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Aligning pcd with UTM frame

asked 2019-06-19 00:14:35 -0500

eduardo gravatar image

Dear community,

I'd like to use GPS data together with NDT matching for vehicle localization. Specifically, I'm using Autoware which allows to use a pose derived from GPS to correct NDT matching. However, to do that, there must be a valid transform between the pose provided by the GPS (I guess the UTM frame)_ and the PCD (I guess the map frame). I saw some given examples where the pcd that is used is already referenced in the UTM frame. That is, the pcd points are specified in UTM coordinates. However, I have built the pcd by myself using ndt mapping and, as result, it has its own frame. How would you address this issue?

So far, I computed the transformation matrix to align my pcd to the UTM frame. I did that using cloudcompare. From the transformation matrix I derived a tf transform. However, the alignment is not fully correct (reasonably good in the x-y plane, but quite bad in z). There are several places in the map where the height difference w.r.t. other points does not correspond to reality. The wrong z value makes ndt failing to initialize the mapping algorithm, although the x-y points are a pretty good initial guess. I was thinking to project the GPS point (i.e., the derived UTM coordinate) into the pcd to get the corresponding z value. Does that make sense? I feel I am missing something here and that there must be a standard way to tackle this issue.

Thanks a lot,


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Can't you tranform you map in z direction (or maybe in pitch and roll direction) so that height of pcd matches with GPS point?

mitsudome-r gravatar image mitsudome-r  ( 2019-06-19 02:07:07 -0500 )edit

I tried using only translation transform in z and it helps a bit, but it isn't a proper solution. I'm afraid that playing with pitch and roll might affect the current goodness of x-y values. I also noticed that, in the pcd, streets that are supposed to be flat, look slightly bent in the z axis. This is probably due to the outcome of mapping, but I guess it is a normal result, right? I think the real question is whether transforming the pcd is the best solution, or are there other alternative approches to achieve the same result?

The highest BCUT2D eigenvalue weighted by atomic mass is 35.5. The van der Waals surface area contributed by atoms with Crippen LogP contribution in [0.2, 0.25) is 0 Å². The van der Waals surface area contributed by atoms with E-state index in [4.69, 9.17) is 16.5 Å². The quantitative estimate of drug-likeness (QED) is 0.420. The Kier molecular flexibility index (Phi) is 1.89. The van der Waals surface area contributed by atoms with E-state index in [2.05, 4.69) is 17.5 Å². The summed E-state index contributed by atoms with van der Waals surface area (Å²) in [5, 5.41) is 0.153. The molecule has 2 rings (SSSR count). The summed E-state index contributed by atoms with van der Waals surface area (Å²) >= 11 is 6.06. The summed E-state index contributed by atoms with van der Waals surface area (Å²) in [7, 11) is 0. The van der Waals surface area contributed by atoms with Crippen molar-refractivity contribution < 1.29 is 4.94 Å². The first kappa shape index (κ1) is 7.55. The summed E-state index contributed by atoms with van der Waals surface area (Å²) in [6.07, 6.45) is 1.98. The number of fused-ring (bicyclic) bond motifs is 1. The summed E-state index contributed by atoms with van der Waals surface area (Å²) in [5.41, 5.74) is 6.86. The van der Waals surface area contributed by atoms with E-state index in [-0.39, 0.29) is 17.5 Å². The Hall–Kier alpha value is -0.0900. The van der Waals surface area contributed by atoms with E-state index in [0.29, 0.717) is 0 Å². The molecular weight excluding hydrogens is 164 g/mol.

eduardo gravatar image eduardo  ( 2019-06-19 02:15:53 -0500 )edit

Hello Eduardo, Can I ask how you set the transformation matrix to UTM coordinate? Thanks!

huifeng gravatar image huifeng  ( 2020-03-19 03:47:17 -0500 )edit

Even I faced the same problem, there seems to be some translation along the z-axis while map stitching using NDT. I tried with both, ndt_mapping and approximate_ndt_mapping.

I also tried fixing the z_pose to zero while mapping, so as to remove any translations along the z-axis. But the result was improperly stitched and still had some translations along the z-axis. I verified this translation by visualizing the ndt_pose(output pose form ndt_matching). It had some transform along z-axis.

Rather than trying to transform the pointcloud to UTM coordinates, I shifted the origin of the local "map" frame to the UTM coordinate.

Pallav gravatar image Pallav  ( 2020-03-31 04:50:21 -0500 )edit

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answered 2019-06-19 03:49:34 -0500

mitsudome-r gravatar image

I also noticed that, in the pcd, streets that are supposed to be flat, look slightly bent in the z axis

I believe this is the root cause that you can't give correct z coordinate. This "bent" cannot be avoided if you are using ndt_mapping to create large maps. If you want to use gps with large environment, then best solution is to ask some companies to create accurate HD(pcd) maps for you. (like HERE, Carmera, etc.)

I was thinking to project the GPS point (i.e., the derived UTM coordinate) into the pcd to get the corresponding z value.

This could work, but it's also very likely that your x,y coordinates are wrong in some parts of your map if the map is "bent". I think it is more appropriate to find a way to get accurate pointcloud.

FYI, PCL library functions in ndt_matching uses float to express x,y,z values. If you are having very large UTM coordinate values, then that may be worsening your ndt_matching accuracy.

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As you mentioned that, if we have large UTM coordinate values, then it may make the accuracy worse. I tried it, and faced the same problem. NDT matching accuracy was very poor for large UTM coordinate values. What to do in order to get a well stitched output PCD in the UTM frame? I gave the initial GPS pose values as the initial transformation, as an input to NDT mapping. The output PCD was very poorly stitched. It was just a single pointcloud scan being stitched over and over again. While this the "shift" always remained very high, around 2000. So I tried to give some low UTM coordinate values. It worked.

What should be the ideal approach to solve this problem? Were you able to solve it?

I also saw an increase in the size of the output PCD file on giving initial coordinates

Pallav gravatar image Pallav  ( 2020-04-06 00:17:38 -0500 )edit

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Asked: 2019-06-19 00:14:35 -0500

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Last updated: Jun 19 '19